I’m often asked why Michael’s legacy of service and sacrifice stands out among so many. As his father, I like to think it has less to do with his actions on June 28, 2005 – when he exposed himself to enemy fire to send a call for help and fought to his death so that a member of his squad could escape, for which he posthumously received the first Medal of Honor for actions in Afghanistan – and more about how Michael represents the spirit, honor and courage of all our fallen heroes.
Michael was, first and foremost, a team player, part of a team of Navy SEALs. As much as he fought and died for his teammates, they fought and died for him. Therefore, I see Michael as that “everyman” in our armed forces, embodying service, spirit, honor, courage and willingness to sacrifice for friends, teammates and country.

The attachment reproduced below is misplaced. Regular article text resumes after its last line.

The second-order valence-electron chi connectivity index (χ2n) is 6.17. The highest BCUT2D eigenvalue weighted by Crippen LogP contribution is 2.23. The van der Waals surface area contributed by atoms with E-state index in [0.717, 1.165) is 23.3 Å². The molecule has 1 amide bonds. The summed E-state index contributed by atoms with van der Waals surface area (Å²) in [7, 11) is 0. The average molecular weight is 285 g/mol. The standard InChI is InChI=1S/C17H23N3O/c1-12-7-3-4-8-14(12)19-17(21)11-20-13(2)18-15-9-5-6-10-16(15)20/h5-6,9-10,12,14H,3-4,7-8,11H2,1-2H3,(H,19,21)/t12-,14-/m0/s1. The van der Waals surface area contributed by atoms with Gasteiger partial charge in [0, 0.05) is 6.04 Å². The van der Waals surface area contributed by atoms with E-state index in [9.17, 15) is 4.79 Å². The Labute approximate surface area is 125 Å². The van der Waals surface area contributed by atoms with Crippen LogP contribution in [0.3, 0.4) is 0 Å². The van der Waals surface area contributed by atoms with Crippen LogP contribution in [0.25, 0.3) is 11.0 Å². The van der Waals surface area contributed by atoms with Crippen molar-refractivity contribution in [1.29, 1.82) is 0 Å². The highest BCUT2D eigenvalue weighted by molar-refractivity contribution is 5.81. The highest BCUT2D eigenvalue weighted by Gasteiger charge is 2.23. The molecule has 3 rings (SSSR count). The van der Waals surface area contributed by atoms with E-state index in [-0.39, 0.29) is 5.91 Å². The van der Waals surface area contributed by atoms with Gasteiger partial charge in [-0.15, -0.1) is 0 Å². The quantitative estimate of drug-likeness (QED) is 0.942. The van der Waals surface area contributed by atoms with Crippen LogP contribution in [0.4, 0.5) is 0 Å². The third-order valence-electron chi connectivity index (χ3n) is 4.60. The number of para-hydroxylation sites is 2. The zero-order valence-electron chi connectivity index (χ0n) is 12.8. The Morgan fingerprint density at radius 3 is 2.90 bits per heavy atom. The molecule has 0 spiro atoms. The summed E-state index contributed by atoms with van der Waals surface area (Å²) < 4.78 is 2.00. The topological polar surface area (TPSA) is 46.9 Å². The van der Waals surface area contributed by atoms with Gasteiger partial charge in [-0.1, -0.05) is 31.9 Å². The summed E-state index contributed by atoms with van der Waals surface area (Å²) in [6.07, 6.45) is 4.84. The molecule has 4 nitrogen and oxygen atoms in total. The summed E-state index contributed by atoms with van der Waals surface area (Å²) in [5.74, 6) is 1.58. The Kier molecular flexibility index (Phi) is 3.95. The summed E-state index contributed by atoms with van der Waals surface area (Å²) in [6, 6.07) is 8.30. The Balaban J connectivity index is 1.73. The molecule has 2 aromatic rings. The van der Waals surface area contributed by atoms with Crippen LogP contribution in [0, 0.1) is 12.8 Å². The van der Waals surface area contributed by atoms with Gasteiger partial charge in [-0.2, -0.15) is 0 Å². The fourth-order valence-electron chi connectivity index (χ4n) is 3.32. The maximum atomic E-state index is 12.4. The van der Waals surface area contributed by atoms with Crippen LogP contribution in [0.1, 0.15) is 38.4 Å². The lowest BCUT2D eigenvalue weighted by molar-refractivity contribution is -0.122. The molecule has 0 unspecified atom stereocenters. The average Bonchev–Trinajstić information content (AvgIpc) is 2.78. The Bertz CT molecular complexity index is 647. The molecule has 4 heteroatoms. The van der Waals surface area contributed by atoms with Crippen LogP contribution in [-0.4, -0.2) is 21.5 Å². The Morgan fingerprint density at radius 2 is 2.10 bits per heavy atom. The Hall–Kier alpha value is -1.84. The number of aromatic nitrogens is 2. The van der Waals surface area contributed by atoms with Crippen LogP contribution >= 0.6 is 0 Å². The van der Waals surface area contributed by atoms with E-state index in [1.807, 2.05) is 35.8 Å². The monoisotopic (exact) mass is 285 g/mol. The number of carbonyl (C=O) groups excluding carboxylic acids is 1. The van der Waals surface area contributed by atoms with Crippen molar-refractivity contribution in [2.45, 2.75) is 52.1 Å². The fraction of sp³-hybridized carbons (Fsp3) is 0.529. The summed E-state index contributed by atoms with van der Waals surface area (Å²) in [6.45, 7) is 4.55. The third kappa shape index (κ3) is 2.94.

This wasn’t something instilled in Michael as a SEAL but was part of his character as he was growing up. As a 13-year-old playing Little League baseball, he once hit a game-winning home run in the last inning. As he came into home plate, his teammates were there to congratulate him, telling him that he’d won the game for the team. Michael told them that they won the game together, because if others hadn’t gotten on base, he wouldn’t have made it to bat. I was amazed at his maturity – amazed that he thought more of his team than himself at such a young age.
When Americans hear Michael’s story or see the movie “Lone Survivor,” they’re hearing and seeing the story of every American hero – a story of their willingness to protect and save their teammates, even at the cost of their own lives. A dad couldn’t be any prouder of such a legacy.
– Daniel J. Murphy, combat-wounded Vietnam War veteran who served with the 25th Infantry Division in Tay Ninh province, and father of Navy Lt. Michael P. Murphy